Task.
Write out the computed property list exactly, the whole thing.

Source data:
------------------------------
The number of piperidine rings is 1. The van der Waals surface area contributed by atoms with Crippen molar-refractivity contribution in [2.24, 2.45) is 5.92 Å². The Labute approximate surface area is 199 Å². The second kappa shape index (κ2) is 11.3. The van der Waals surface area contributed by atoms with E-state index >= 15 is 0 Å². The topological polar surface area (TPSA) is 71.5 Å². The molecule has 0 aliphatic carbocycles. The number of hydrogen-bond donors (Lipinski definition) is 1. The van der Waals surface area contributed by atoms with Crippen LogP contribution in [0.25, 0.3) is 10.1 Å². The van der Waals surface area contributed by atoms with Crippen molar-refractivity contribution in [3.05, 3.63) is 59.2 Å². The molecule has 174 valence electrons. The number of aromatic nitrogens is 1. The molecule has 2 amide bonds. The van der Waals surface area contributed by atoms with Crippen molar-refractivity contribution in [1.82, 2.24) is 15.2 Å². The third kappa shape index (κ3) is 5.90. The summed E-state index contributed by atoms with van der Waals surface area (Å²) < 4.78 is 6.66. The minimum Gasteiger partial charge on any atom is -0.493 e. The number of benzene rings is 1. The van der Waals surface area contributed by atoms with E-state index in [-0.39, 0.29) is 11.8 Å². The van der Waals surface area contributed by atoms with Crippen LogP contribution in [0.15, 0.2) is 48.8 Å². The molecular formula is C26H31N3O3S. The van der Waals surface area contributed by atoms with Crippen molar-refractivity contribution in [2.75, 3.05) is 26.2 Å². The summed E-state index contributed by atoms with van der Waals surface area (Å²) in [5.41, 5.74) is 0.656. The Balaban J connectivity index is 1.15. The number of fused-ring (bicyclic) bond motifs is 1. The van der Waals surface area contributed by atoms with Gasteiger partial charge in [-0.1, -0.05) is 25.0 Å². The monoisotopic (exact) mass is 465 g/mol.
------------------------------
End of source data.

The number of piperidine rings is 1. The van der Waals surface area contributed by atoms with Crippen molar-refractivity contribution in [2.24, 2.45) is 5.92 Å². The Labute approximate surface area is 199 Å². The second kappa shape index (κ2) is 11.3. The van der Waals surface area contributed by atoms with E-state index >= 15 is 0 Å². The topological polar surface area (TPSA) is 71.5 Å². The molecule has 0 aliphatic carbocycles. The number of hydrogen-bond donors (Lipinski definition) is 1. The van der Waals surface area contributed by atoms with Crippen LogP contribution in [0.25, 0.3) is 10.1 Å². The van der Waals surface area contributed by atoms with Crippen molar-refractivity contribution in [3.05, 3.63) is 59.2 Å². The molecule has 174 valence electrons. The number of aromatic nitrogens is 1. The molecule has 2 amide bonds. The van der Waals surface area contributed by atoms with Crippen molar-refractivity contribution in [1.82, 2.24) is 15.2 Å². The third kappa shape index (κ3) is 5.90. The summed E-state index contributed by atoms with van der Waals surface area (Å²) < 4.78 is 6.66. The minimum Gasteiger partial charge on any atom is -0.493 e. The number of benzene rings is 1. The van der Waals surface area contributed by atoms with E-state index in [-0.39, 0.29) is 11.8 Å². The van der Waals surface area contributed by atoms with Crippen LogP contribution in [0.15, 0.2) is 48.8 Å². The molecular formula is C26H31N3O3S. The van der Waals surface area contributed by atoms with Crippen molar-refractivity contribution in [2.75, 3.05) is 26.2 Å². The summed E-state index contributed by atoms with van der Waals surface area (Å²) in [5.41, 5.74) is 0.656. The Balaban J connectivity index is 1.15. The number of fused-ring (bicyclic) bond motifs is 1. The van der Waals surface area contributed by atoms with Gasteiger partial charge in [-0.1, -0.05) is 25.0 Å². The monoisotopic (exact) mass is 465 g/mol.